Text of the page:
I really enjoyed the historical aspects of this story and the pictures the author included. The emotional bonding that took place between characters over various incidents that occurred at the fair was well done. I appreciated the insight the author had into a number of issues. One had to do with how the belief in someone's abilities and admiration of them as a person will increase their feelings for each other. Especially men. They want the woman they are attracted to also believe in them as a person and what they can do, not just the length of time they had known each other. That makes for a stronger kind of love; one that leads to a passionate marriage rather than just a comfortable one.
The hero, Cullen, was very likable, but also quite manly. The description of his physique was quite hot, actually. I enjoyed how the author used the need for him to learn how to lip read as a way to meet the woman he became attracted to and make it difficult for him to learn from her by putting them in a number of private situations. That was great when it came to developing tension between them. His fierce protectiveness of her made me love him more. He was a good guy and cared deeply about a number of things, including loyalty. One of his most intense issues was his need to put out fires to save lives. He got to the point where he had to rely on God to see him through some tough issues. I loved that he grieved along with Della during a tragic time at the fair. It helped bond them even more. That was very well done.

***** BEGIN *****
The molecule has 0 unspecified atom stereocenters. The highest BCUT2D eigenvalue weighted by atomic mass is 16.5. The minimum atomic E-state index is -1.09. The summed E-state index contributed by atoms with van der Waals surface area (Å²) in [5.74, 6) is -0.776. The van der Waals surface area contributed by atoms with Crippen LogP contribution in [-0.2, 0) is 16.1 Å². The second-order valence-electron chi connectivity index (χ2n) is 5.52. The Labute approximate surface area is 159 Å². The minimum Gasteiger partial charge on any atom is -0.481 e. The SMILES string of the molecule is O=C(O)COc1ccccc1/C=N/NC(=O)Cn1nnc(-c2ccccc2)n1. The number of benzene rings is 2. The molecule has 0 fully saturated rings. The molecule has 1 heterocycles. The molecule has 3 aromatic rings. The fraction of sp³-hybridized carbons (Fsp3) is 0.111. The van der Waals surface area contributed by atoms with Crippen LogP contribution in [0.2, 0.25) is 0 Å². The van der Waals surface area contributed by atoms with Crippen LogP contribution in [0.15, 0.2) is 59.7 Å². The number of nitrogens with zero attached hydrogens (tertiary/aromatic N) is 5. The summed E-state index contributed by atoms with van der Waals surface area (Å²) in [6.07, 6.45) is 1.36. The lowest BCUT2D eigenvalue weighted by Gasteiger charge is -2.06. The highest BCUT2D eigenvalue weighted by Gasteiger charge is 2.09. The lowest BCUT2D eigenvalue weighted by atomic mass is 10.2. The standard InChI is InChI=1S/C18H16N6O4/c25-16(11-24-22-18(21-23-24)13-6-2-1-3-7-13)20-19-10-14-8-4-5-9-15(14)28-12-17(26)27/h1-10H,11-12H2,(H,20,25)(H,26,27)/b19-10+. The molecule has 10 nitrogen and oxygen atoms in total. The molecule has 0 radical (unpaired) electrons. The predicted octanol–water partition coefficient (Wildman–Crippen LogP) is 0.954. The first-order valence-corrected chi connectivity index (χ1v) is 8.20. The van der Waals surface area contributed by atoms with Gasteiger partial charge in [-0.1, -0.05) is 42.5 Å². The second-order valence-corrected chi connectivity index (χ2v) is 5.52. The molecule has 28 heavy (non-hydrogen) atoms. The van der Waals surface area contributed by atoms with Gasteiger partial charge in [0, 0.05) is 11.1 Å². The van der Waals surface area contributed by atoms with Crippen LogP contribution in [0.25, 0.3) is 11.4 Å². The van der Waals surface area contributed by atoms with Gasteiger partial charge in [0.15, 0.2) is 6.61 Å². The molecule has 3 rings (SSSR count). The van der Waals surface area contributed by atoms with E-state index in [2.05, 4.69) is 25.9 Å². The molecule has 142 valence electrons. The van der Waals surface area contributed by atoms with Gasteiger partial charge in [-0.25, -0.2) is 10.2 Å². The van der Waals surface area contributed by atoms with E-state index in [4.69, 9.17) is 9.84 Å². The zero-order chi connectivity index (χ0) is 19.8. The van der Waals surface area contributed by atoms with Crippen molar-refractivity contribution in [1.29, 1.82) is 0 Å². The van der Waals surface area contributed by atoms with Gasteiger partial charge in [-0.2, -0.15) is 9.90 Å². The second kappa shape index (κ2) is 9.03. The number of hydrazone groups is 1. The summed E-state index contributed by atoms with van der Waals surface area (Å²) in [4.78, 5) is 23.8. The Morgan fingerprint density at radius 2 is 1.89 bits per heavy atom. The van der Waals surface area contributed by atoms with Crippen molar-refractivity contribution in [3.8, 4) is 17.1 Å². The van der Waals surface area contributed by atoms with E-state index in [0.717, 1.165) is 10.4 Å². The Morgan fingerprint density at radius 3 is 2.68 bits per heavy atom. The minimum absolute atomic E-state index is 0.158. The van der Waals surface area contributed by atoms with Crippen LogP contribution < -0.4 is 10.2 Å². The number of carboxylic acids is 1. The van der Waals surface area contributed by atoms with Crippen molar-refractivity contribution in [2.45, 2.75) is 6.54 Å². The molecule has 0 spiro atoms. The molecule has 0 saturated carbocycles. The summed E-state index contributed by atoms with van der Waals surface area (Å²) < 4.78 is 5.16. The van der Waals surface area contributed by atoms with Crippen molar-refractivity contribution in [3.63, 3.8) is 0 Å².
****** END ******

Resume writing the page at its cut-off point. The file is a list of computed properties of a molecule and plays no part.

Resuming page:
The heroine, Della, was a sweetheart as well. The way her feelings slowly developed for the hero was touching. The scene with the little girl in her class was a tear-jerker, but it really made Della think about what the kids experienced from being separated from their parents. Della had her own frailties, but she was a tough lady. Her response to seeing the hero's buff physique made me smile. I felt like I was touching those ripped muscles. And that first kiss... whew! Great romantic tension. She got a bit skittish at times when she felt like she couldn't trust him, but she came around and that made me admire her more. Very enjoyable story.
I have enjoyed all of Deeanne Gist's books and It Happened at the Fair was no different. It Happened at the Fair transports us back to the 1893 Chicago World's Fair. Before traveling to the fair, we meet Cullen McNamara, a farmer from North Carolina, who has dreams of being an inventor. His father pays his way for him to go to the Fair to try and sell his invention of the automatic fire sprinkler. Before leaving, Cullen gets engaged to his childhood sweetheart, Wanda. Cullen is swept away in the enchantment of the fair but he is greatly discouraged when he tries to sell his product and runs into several roadblocks, including his inability to hear some of his potential customers over the loud noise of the fair. Not only are the noises too loud, but Cullen is starting to go deaf as well. In his desperation, Cullen hires Della Wentworth to teach him how to read lips. Of course, Cullen didn't expect his teacher to be an attractive young lady. Della agrees to teach Cullen, but is still very reluctant in opening up to him and has several suspicions about him. As their lessons progress and tragedy strikes the fair, their friendship deepens and an attraction starts to grow as well. Cullen must soon choose between his love for a girl he's always known, or this new girl who seems to have captured his heart.